What does “it” mean, anyway? Examining the time course of semantic activation in reference resolution

Cybelle M. Smith, Kara D. Federmeier

Research output: Contribution to journalArticlepeer-review


Pronouns serve a critical referential function, yet the cognitive processes engaged during pronoun comprehension remain incompletely understood. One view is that encountering a pronoun leads the comprehender to reactivate the semantic features of its antecedent. We examined this by manipulating the concreteness of a noun antecedent and assessing whether an Event Related Potential (ERP) concreteness effect was elicited at a downstream pronoun. We observed a robust concreteness effect at the noun, but no similar effect at the pronoun. We also examined whether N400 semantic priming from the antecedent would increase on content words shortly following the pronoun, relative to those preceding it. Again, although we observed semantic priming following the noun, it did not increase following the pronoun. Our data suggest that pronouns do not induce the activation of (much) new semantic information in long-term memory, perhaps instead triggering an attentional shift towards their antecedents’ extant representations within working memory.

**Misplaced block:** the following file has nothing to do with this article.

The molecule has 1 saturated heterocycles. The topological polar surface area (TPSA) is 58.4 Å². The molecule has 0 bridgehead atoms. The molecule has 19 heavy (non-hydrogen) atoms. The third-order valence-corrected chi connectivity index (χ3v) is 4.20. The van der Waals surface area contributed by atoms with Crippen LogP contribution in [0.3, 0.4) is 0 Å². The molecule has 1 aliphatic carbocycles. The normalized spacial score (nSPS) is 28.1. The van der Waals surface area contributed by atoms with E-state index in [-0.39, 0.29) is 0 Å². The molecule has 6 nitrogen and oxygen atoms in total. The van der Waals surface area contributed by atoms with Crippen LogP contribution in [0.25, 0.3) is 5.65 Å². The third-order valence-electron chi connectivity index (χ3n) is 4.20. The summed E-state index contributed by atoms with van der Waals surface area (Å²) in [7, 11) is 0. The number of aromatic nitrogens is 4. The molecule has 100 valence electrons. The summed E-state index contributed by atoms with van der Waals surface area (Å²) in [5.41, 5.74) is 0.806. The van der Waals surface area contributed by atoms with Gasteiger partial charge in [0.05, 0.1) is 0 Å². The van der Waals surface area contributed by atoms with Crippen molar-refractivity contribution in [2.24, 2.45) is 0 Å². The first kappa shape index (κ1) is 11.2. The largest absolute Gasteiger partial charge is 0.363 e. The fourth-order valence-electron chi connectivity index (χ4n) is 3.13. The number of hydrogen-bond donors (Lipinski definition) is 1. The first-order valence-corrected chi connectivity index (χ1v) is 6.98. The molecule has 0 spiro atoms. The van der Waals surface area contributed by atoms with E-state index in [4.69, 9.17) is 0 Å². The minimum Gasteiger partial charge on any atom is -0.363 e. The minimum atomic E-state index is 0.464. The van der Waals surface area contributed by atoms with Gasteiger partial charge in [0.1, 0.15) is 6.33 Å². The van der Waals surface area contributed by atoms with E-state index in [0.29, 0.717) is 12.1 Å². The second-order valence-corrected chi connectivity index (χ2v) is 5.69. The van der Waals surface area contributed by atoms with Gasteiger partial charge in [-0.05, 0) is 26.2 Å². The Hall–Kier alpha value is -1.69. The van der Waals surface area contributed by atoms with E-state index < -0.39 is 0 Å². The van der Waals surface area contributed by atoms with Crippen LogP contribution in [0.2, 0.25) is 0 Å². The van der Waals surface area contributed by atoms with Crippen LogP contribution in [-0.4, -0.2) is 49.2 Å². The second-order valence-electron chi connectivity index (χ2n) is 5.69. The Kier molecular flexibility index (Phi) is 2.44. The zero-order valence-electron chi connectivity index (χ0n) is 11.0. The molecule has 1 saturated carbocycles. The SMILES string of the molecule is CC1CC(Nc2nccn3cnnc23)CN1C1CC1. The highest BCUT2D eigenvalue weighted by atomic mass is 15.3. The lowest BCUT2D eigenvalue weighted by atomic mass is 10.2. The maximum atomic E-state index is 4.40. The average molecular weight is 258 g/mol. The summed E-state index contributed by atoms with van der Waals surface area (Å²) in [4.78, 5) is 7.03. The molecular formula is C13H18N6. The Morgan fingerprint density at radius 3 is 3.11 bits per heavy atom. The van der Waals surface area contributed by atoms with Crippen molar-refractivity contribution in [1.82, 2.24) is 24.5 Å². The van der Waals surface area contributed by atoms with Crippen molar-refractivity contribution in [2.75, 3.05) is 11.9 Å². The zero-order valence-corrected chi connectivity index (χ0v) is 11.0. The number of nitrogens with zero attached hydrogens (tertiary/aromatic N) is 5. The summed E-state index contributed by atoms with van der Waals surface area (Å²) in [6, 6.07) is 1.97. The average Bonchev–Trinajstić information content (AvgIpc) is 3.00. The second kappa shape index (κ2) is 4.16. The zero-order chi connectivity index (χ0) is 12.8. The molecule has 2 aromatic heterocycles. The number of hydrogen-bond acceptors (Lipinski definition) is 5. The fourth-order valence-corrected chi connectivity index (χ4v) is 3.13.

Original languageEnglish (US)
Pages (from-to)115-136
Number of pages22
JournalLanguage, Cognition and Neuroscience
Issue number1
StatePublished - Jan 2 2019


  • N400
  • Reference
  • concreteness
  • pronoun
  • semantic memory

ASJC Scopus subject areas

  • Language and Linguistics
  • Experimental and Cognitive Psychology
  • Linguistics and Language
  • Cognitive Neuroscience


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